This is one of the stories told in a current exhibit about the people and dogs of Titanic at the Widener University Art Gallery in Chester PA. There were at least twelve dogs on board. Three survived. Small dogs, they were carried in bags or wrapped in blankets and, held on laps, they didn’t take extra space. Astonishingly, a Pomeranian was refused entry on the rescue ship Carpathia. That, after he and his mistress had survived the night on a lifeboat. Mrs. Martin Rothschild raised such a fuss that her little dog was allowed to board.
Dogs were 1st class passengers while cats were crew, on mousing detail. There is a story that one cat saved a man as well as herself and her kittens. She was on board from Belfast to Southampton where she disembarked, carrying her kittens off one by one. A man, debating whether to seek continued work on the ship’s journey, saw the cat leave and decided he too should stay ashore.
Happenstance, loyalty and sacrifice
The tale of the Titanic is filled with happenstance, loyalty and sacrifice. Ida Straus was in a lifeboat when she realized her octogenarian husband wasn’t allowed on. “Where he goes, I go” she said and stepped back on the ship. They died together.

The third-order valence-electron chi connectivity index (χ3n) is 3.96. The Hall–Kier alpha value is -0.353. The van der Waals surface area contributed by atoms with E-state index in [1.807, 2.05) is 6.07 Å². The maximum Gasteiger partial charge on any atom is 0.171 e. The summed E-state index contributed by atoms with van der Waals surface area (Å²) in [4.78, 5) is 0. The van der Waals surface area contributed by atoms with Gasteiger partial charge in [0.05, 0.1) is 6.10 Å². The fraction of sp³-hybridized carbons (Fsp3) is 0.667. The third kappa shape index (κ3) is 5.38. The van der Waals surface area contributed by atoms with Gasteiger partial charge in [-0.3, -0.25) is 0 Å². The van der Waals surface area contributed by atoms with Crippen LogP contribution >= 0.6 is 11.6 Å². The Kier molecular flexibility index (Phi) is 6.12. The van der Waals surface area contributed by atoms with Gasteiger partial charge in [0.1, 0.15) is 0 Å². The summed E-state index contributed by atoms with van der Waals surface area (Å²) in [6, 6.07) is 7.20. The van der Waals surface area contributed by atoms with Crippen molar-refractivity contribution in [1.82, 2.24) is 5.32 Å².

Quebec Shamrock hockey player Quigg Baxter was on board with his mother and sister and, without their knowledge, so was his girlfriend Berthe Mayné, a Belgian cabaret singer. He introduced Berthe to his mother and sister as he put her in the lifeboat with them. He drowned. Berthe later returned to Belgium and told stories of her doomed Canadian beau but nobody in her family believed her. After her death, they found a small box filled with photos of Quigg and his love letters to her.
A Canadian businessman, Capt. Arthur Peuchen, survived but later wished he hadn’t. A yachtsman, he got on a lifeboat with women and children to safely row it away. Back in Toronto, he was scorned for having survived. He retreated to a logging camp and horse farm in Alberta, haunted by survivor guilt. He died in 1929, a double survivor I think; of Titanic, then of societal opprobrium.
Titanic 100 years later
The Titanic specials for the 100th anniversary taught me a lot about the ship and our folklore about her. The hubris believed to be shown by the claim that she was unsinkable: the Captain and ship designers never said that, only the media did. The image of frivolity we see in the band playing as the ship listed and sunk: those musicians willingly gave their lives, knowing the value of music to keep others calm and provide solace for those facing death. Engineers accepted death to stay below trying to save the ship, then just to delay the sinking to save as many other lives as possible. The Captain hadn’t run her at full speed. He knew the danger of icebergs. On his final voyage before retirement, he went down with his ship.